The above specimen is a scleractinian coral of the genus Amphiastrea Étallon, 1859. It was collected from locality C/W-227 in the makhtesh. Considering the original was aragonite, it is remarkably preserved in a calcitized version. The large disks stuck to it are encrusting bivalves, probably of the genus Atreta.
Amphiastrea reverseHere we see the reverse with more encrusters. It is apparent that this cylindrical specimen was encrusted on all sides while it was in its erect living position, or this piece rolled around loose on the seafloor for an extended interval.
Amphiastrea serpulidOne of the encrusting bivalves was itself encrusted by a serpulid worm, which left part of its twisty calcitic tube behind.
Amphiastrea plicatulidThis thin, ghostly encruster is probably the bivalve Plicatula.
Amphiastrea close viewA close view of the corallites shows how well preserved they are on the surface of the coral. Each of these pits shows the vertical septa (walls of a sort) that were underneath the coral polyps in life. Despite this beautiful outer preservation, the interior of the specimen is mostly occupied by blocky calcite crystals.

This coral was found in a marly sediment, which explains why it is not locked into a solid piece of limestone as many Jurassic corals are. Amphiastrea apparently preferred environments with a significant amount of siliciclastic sediment (see Pandey and Fürsich, 2001, and other references below). I hope my students and I can further study this diverse and abundant coral fauna in the Matmor Formation. Annette Hilton has prepared the way.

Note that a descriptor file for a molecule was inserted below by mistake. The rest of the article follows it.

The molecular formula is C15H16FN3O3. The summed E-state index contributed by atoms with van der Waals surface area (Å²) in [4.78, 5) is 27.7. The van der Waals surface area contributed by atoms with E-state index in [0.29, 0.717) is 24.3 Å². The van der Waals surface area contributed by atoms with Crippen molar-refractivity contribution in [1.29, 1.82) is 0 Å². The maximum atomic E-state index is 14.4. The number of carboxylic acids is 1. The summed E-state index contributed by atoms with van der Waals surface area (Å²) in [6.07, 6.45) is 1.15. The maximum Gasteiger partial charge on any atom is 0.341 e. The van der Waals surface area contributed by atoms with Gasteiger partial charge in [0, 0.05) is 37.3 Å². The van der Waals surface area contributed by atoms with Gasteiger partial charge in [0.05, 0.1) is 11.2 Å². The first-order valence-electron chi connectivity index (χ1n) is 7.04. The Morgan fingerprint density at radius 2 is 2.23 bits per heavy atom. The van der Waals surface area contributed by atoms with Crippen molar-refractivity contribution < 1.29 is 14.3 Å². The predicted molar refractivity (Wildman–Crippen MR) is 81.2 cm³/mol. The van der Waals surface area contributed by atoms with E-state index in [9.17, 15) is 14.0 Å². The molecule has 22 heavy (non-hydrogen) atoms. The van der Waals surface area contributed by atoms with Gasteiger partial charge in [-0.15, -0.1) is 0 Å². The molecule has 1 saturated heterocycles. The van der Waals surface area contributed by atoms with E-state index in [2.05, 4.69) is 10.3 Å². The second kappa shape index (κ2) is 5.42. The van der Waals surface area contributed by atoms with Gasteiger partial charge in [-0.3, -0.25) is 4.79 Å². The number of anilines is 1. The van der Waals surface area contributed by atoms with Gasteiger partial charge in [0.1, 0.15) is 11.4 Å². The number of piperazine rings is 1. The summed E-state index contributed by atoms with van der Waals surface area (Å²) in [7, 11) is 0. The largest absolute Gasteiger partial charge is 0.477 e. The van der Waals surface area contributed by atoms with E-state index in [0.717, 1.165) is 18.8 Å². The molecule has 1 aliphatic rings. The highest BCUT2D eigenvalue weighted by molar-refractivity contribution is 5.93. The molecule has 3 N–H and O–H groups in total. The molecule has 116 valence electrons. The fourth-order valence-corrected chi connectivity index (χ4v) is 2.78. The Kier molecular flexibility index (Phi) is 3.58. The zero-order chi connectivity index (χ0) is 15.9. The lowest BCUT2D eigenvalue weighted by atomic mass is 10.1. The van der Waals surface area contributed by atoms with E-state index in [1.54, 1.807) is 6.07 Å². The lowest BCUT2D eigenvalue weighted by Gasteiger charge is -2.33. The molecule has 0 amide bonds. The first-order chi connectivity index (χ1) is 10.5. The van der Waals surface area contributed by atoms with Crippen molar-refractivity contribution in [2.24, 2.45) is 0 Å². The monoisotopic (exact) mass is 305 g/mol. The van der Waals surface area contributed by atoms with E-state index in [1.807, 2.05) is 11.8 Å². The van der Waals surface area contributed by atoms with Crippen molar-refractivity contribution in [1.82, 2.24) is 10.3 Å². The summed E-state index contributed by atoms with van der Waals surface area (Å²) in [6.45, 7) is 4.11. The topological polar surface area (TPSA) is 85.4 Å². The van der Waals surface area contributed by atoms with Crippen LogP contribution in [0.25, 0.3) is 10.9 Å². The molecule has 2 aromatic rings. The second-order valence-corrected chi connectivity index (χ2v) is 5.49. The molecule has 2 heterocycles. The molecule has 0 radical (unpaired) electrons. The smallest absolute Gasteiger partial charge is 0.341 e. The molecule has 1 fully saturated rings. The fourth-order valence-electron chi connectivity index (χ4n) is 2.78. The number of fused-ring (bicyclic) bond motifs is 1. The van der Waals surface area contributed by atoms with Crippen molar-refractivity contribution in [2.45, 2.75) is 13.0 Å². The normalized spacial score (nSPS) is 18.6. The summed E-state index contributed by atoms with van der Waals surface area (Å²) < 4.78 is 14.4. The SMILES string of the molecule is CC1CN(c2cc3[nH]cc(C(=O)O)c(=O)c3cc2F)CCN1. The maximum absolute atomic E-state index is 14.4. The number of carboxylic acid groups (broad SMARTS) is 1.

Claude Auguste Étallon (1826-1862) named the genus Amphiastrea in 1859. He was a prominent paleontologist and geologist in his time. He was only 35 years old when he died, though, and has almost completely dropped out of the literature in English, except for the numerous invertebrate taxa he named. (There is a kind of immortality in our system of adding author’s names to taxa.) Using my Google Translator skills, I can read in the French literature that he was born to “an honest merchant family” in Luxeuil, France. He was a mathematics teacher first at collège Paul Féval à Dol-de-Bretagne and then later several other institutions. He developed a specialty in the rocks and fossils of the local Jurassic. Étallon created and published a geological map (“Carte géologique des Environs de St. Claude”), which was quite advanced for the time. The Late Jurassic turtle Plesiochelys etalloni was named after him in 1857. Auguste Étallon died suddenly of “the rupture of an aneurysm after two days of a slight indisposition” in February 1862.